6. After they've watched the program, ask students to look at the lists that their groups made in step 1 of this lesson. Have them write individual responses to the questions: "How would you modify your list now that you've watched the video? Are you surprised by what you've learned?" Discuss their responses as a class.

  7. Ask students to imagine that they're Ethiopian Christians who want to inform people in other parts of the world (such as the United States) about their country, lifestyle, and religious practices. Divide the class into groups of three or four students each, and tell them that they're going to be creating presentations from the point of view of Ethiopian Christians. Their goals will be to let their audience know what it's like to be Christian in Ethiopia and to dispel misconceptions that their audience might have about Ethiopia. Their presentations will be either "paper-based," meaning posters or written reports that include pictures and other visual aids as well as text, or computer presentations using a program such as PowerPoint or HyperStudio. The presentations should incorporate the following subtopics:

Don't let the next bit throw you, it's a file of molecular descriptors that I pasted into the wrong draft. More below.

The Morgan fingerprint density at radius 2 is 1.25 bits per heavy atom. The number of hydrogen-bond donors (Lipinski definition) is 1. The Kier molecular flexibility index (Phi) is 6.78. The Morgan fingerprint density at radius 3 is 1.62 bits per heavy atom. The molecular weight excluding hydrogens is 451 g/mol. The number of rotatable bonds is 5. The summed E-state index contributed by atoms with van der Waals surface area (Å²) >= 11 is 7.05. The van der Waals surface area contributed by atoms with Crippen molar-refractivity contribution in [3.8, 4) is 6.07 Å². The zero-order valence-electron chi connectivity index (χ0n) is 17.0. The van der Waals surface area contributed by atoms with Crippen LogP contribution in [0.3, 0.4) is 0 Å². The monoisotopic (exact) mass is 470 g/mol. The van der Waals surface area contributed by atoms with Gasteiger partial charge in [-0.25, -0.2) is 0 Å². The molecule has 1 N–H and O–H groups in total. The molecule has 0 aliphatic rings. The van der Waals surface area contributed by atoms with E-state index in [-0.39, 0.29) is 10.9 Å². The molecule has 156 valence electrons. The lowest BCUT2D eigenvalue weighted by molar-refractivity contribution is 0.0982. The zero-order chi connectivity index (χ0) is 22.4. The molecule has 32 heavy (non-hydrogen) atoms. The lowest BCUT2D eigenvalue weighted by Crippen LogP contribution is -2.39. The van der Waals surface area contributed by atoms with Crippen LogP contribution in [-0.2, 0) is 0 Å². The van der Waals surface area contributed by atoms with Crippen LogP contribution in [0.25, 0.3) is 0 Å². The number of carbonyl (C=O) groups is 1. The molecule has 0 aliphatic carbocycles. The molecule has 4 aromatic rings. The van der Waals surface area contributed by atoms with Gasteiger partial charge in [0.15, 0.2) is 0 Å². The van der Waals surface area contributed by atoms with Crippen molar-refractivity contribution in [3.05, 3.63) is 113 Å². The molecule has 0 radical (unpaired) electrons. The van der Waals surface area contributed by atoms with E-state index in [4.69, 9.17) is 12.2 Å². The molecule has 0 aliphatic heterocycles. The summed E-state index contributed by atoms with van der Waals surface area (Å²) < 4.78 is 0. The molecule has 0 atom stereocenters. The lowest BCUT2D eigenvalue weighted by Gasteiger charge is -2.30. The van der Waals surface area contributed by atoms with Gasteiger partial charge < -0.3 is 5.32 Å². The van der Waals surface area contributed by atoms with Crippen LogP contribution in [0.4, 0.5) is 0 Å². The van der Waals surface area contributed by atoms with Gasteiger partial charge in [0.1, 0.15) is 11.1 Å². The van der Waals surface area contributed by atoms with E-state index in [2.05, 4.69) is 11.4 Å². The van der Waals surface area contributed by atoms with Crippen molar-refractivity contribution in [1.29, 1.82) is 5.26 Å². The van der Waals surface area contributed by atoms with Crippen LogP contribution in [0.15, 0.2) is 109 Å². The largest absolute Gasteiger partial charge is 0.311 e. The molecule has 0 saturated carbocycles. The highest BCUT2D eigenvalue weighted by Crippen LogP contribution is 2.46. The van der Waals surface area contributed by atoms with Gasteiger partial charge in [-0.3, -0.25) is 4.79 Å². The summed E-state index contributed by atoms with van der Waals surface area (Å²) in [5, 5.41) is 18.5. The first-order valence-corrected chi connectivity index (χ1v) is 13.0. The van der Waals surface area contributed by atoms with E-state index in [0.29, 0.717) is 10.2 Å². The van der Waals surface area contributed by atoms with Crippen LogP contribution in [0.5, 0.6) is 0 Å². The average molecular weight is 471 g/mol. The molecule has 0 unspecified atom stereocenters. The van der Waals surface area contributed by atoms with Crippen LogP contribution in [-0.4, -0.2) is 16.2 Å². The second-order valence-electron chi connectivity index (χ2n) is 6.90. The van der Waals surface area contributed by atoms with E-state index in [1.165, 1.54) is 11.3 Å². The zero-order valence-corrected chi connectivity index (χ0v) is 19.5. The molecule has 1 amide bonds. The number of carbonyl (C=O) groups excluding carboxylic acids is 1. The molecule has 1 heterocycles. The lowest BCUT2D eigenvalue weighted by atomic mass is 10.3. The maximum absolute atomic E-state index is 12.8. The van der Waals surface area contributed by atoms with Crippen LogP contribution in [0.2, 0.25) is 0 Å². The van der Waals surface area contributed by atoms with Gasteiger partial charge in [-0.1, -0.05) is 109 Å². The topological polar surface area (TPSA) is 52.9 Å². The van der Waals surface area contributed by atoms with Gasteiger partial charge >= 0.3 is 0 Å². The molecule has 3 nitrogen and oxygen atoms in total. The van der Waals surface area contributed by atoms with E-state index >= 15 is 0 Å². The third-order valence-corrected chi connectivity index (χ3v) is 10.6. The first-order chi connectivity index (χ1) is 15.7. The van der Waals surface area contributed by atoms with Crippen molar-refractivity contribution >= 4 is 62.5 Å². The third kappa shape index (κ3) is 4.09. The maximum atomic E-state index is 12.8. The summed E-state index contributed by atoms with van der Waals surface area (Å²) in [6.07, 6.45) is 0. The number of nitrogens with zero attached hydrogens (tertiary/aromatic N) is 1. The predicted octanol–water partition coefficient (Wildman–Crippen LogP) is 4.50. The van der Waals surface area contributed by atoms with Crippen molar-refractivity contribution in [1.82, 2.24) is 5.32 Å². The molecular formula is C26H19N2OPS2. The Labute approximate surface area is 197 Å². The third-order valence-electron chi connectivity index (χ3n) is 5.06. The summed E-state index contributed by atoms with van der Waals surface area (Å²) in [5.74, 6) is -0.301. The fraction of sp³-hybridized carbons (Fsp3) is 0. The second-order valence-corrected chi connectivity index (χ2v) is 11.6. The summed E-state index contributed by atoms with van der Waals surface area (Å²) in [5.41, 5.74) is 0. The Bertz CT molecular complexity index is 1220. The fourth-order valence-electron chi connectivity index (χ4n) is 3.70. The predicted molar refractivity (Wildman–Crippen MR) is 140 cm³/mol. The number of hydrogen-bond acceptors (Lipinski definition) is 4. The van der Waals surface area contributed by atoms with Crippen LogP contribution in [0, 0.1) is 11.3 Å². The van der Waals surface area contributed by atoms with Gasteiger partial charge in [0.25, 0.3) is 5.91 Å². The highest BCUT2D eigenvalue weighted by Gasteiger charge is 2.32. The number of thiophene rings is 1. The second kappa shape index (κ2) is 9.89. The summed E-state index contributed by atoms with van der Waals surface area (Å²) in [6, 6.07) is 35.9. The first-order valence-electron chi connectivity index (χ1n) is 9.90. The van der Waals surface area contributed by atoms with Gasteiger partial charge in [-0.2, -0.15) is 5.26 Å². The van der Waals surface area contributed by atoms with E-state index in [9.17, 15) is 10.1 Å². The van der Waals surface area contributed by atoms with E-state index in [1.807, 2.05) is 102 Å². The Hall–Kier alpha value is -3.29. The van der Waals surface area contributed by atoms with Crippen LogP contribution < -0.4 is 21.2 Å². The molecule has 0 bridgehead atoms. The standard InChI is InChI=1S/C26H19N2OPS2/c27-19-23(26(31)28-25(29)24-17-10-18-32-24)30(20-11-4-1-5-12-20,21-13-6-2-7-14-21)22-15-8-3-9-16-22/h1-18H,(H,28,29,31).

• Geography: The geography of the country; what the landscape looks like; what the climate is like; how the geography affects the way in which Ethiopians live
    • Religions in Ethiopia: The religious composition of the Ethiopian population
    • Religions landmarks: The landmarks and sites that are particularly significant to religious people; include information on the reason why each landmark is important
    • Christianity in Ethiopia: Christian customs and beliefs in Ethiopia
    • The Ark: The background of the lost Ark, and information on the reasons why Ethiopians are particularly interested in it

    Have students conduct Internet research on the PBS Wonders of Africa site and other Web sites related to Ethiopia, such as:

    They may also find information in the school or local library. Additionally, the following segments of the video will be particularly helpful:

    7:55 Patriarch Paulis discusses his attitudes toward belief in the Ark
    9:52 Ethiopians' belief that they possess the Ark
    10:02 Holy Water of Kedane Mehret - the miracle-seekers
    15:05 Lake Tana
    24:13 Falasha, the Jewish village
    26:26 Gondar - the Epiphany Celebration